The current commercial mortgage market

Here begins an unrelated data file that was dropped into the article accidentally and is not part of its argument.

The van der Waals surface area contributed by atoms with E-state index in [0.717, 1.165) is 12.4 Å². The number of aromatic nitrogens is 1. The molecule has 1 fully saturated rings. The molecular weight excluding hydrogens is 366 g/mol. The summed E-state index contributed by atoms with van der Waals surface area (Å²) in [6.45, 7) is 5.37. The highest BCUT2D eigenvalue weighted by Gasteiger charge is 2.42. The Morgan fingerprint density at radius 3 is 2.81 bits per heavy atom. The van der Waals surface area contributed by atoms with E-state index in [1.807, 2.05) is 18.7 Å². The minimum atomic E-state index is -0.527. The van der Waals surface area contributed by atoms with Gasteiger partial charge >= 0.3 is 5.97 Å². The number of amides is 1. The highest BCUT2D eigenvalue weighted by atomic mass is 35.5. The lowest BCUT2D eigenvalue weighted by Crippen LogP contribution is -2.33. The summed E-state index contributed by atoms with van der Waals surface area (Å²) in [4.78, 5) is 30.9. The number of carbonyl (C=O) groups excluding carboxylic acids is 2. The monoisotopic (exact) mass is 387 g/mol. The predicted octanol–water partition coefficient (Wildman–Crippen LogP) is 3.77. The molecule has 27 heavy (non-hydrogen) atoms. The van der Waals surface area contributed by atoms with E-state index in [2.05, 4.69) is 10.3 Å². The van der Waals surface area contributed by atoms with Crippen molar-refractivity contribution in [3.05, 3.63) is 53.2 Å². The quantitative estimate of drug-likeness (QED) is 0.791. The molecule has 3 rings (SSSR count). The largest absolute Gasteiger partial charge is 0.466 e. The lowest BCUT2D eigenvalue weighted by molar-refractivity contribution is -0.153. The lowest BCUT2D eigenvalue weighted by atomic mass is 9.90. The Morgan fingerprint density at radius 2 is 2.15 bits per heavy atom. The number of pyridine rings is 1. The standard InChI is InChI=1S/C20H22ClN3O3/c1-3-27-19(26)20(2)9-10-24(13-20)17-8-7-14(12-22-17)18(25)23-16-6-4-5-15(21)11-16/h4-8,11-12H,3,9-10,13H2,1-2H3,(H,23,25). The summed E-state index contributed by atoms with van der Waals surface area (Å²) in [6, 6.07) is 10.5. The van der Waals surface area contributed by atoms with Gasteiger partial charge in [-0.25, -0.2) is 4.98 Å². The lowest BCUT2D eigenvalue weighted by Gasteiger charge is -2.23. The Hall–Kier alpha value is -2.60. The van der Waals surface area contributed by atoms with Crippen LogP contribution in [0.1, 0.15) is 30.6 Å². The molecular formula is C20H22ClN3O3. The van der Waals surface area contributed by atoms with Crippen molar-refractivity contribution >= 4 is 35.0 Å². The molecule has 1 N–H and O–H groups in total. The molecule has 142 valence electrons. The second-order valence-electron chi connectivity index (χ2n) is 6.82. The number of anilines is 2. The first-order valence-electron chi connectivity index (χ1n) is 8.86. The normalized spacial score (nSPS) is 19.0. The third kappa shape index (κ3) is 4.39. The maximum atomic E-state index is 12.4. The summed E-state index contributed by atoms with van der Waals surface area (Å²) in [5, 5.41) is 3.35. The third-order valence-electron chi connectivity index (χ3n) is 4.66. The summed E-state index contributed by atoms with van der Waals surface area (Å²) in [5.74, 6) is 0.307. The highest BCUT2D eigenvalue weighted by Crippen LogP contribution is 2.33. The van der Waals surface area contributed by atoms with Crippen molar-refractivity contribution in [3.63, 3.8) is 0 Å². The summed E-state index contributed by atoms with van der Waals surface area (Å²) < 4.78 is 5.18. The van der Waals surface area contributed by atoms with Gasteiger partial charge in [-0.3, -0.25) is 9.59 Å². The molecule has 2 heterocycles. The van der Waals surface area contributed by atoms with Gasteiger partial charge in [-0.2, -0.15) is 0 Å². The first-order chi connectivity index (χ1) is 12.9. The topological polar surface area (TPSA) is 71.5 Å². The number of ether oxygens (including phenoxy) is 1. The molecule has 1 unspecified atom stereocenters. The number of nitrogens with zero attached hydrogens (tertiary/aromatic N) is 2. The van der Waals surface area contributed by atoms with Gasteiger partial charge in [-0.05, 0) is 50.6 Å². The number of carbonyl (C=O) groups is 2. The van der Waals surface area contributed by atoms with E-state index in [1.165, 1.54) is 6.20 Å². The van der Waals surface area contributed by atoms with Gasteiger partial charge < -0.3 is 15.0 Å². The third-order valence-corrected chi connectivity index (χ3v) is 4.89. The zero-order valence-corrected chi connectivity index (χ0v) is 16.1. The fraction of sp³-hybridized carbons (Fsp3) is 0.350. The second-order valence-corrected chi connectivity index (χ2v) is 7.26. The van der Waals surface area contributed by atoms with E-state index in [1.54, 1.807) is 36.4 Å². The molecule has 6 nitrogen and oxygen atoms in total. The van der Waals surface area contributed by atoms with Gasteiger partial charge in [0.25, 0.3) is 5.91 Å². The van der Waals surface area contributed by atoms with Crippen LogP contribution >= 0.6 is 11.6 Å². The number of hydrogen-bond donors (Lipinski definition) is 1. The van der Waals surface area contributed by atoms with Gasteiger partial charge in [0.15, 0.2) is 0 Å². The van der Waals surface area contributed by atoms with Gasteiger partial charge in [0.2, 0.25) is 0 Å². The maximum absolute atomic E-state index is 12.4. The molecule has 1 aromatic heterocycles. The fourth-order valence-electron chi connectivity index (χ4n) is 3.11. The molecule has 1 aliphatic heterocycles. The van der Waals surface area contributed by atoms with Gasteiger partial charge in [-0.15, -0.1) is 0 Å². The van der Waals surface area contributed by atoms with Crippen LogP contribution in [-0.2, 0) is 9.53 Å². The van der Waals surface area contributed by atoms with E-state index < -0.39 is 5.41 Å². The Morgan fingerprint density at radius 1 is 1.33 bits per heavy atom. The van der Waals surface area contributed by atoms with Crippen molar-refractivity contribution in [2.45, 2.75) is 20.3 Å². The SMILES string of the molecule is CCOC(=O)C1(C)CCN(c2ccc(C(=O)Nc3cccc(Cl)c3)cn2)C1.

Last week the annual Mortgage Banker’s Association conference was held in Orlando, for what may be the last time (I really enjoy the shorter trip to Florida over the long slog to San Diego where the conference is held on the odd numbered years and now for the next five years, but it appears I am in the minority). Anyway, the conference is always a good barometer of the capital markets and this year was no exception. But the mood was starkly different than the near euphoric tone of last year. A combination of factors including the long-anticipated implementation of recession-era legislation concerning the regulation of financial institutions, both bank and non-bank, disruption in virtually all sectors of financial markets and ongoing concern about the underlying strength of the world’s largest economies have roiled debt markets and caused lenders to take a more cautious stance. In late December three main U.S. regulatory agencies, the Federal Reserve, the FDIC and the OCC issued a joint statement that included a “forceful warning” to banks on “loosening underwriting standards” on commercial real estate and stated that they will “pay special attention” to commercial real estate loans issued by banks in 2016. All of this collective good news has caused mortgage spreads (the premium over treasury bonds that lenders charge to make a loan) to balloon to levels not seen since the real estate recovery began in 2010-2011. Some lenders have decided not to quote loans until further notice and a few have formally exited the market. Meanwhile, many borrowers seem to think that it is 2006 and that capital is everywhere. Currently, anyone who sees that as the case is staring at a mirage that is about to disappear. This perception may be a result of the fact that things were in fact getting pretty loose over the last twelve to eighteen months, but whatever the reason there is a disconnect between current expectations and reality. I predict that by Memorial Day we will see the effects of this divide start to play out in the market. Developers and buyers are going to find out that they cannot get the kind of financing that they thought they could, and the market as a whole is going to be affected. Look for non-banks and life insurance companies to take a bigger role in 2016, while CMBS and bank lenders to write substantially fewer loans than in 2015. Non-bank CMBS lenders are going to be hamstrung by the lines of credit that they rely on to pool loans for sale and the sentiment of the lenders that provide those lines. Look for more CMBS lenders to close their doors this year based on this and their lack of ability (balance sheet) to deal with the regulation requiring them to hold the bottom 5% of each securitization that they issue. To be clear, this is not a prediction of “gloom and doom” but rather a statement that there is going to be a realignment in the CRE lending landscape this year. This type of shift is inevitably going to lead to many promises made that cannot be delivered on by lenders and brokers. Often times, when a borrower does not like what he hears from a trusted source, he or she will talk to more sources until receiving the answer desired. It is a good time to beware of things that sound too good to be true and to seek good advice from someone you trust to guide you through what is sure to be a turbulent year. R. Brenner Green is a 15 year veteran in commercial real estate finance and President of Real Property Capital, Inc., a full service commercial mortgage banking firm based in the Philadelphia suburbs.